Stand out in the crowd

Volume 12 Letter 2

GSE medical imaging equipment was fast falling into the commodity race with other suppliers around the world. Sales were mostly based on low price and the ability to grant financing to the hospitals who forced suppliers to submit bids. Service contracts, where the real money was made were also eroding quickly. It seemed to be a race to the bottom for the world’s medical imaging suppliers.

With GSE’s financial performance declining there was immense pressure to get the next new imaging product “right”. However, the R&D department, marketing department and sales teams couldn’t agree on what customers would define as value. During one development meeting a team member had the audacity to suggest they find out. In what was at the time a total departure from development protocol, the medical imaging team contracted a Conjoint study to better understand the voice of the customer.

A key aspect of designing, developing and launching a new product or service is to be sure of what the market really wants before committing scarce resources. However, in reality, managements’ understanding of customers’ needs is often derived from selected experiences, anecdotes and observations parsed from the sales team and client meetings. No wonder so many product development teams get it wrong!

In evaluating a product or service, customers will always make tradeoffs. By simulating those tradeoffs a Conjoint study, which takes customers five minutes to complete, reveals how they will likely react to changes in product attributes or service levels. In short, a Conjoint uncovers what a customer values and what they will pay to receive that value.

Conjoint studies help with:

  • Product development strategies: showing which attributes add value and which attributes don’t
  • Price setting: the study reveals the price customers are willing to pay for a set of features and benefits
  • Sales force guidance: A Conjoint shows which customers to target (and which ones to forget)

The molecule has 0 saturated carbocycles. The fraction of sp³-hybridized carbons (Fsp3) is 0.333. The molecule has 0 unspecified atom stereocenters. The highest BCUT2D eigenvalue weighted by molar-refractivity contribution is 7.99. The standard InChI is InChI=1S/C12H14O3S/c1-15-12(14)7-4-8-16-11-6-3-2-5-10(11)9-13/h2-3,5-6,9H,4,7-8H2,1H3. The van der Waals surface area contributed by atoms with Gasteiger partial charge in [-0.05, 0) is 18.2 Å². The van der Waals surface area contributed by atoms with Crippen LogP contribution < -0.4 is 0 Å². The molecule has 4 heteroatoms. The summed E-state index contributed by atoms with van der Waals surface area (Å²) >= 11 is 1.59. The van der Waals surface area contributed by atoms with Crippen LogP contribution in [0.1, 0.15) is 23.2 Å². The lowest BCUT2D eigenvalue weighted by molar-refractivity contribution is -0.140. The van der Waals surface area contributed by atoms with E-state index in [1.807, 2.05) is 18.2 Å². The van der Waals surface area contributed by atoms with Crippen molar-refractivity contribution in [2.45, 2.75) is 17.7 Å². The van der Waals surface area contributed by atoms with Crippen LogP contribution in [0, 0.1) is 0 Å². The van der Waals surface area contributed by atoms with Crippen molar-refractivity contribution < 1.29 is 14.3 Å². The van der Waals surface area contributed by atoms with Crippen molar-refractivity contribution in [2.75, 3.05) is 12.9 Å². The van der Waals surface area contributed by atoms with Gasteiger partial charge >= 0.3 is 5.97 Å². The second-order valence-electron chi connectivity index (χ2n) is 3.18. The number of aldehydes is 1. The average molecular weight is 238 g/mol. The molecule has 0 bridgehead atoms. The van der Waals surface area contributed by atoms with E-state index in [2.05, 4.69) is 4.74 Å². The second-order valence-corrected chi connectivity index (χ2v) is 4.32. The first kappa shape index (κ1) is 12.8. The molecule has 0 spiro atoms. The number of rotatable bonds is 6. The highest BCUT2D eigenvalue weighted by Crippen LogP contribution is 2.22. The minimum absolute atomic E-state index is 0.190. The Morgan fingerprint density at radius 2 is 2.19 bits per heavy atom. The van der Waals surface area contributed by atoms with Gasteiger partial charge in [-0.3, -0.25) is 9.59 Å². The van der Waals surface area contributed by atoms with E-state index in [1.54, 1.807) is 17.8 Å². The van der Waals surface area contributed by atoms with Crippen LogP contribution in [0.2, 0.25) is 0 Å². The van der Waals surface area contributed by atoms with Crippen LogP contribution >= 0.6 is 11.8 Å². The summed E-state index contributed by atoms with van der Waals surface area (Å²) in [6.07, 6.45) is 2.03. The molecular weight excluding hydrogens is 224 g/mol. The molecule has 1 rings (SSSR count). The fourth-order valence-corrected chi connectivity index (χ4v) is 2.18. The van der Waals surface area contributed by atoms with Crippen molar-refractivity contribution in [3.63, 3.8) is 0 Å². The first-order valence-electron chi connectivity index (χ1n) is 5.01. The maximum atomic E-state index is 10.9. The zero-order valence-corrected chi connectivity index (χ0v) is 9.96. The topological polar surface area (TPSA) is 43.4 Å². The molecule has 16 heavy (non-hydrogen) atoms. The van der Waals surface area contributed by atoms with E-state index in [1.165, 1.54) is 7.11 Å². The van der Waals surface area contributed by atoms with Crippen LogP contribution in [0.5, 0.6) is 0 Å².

• Market segmentation: A study can identify customer groups to enable more focused product marketing and promotion
  • Market share prediction: A Conjoint can accurately predict market share and thus can assist in setting production and distribution strategies.

Bridging the R&D and Marketing Gap

In the case of GSE, the customers who did the Conjoint clearly valued the superior image over other attributes like image processing speed and patient comfort. When the product with a superior image eventually launched GSE asked the sales and marketing teams to price the new product. They came back with suggested list prices of $70,000 and $80,000 respectively. However the Conjoint study showed the hospitals would pay $150,000 to receive the sharper patient images the new machine could deliver. The sales team predicted zero sales at that price as did the marketing department but buoyed with the results of the study the product management team launched at $150,000. The new imaging machine sales took off gaining over 70% market share of new machines in just six months.

In short, a Conjoint Survey gives a glimpse into the future, accurately predicting potential market share and attribute and price sensitivity.

How will your company manage its next new product development and launch? Do the research and reap the rewards!

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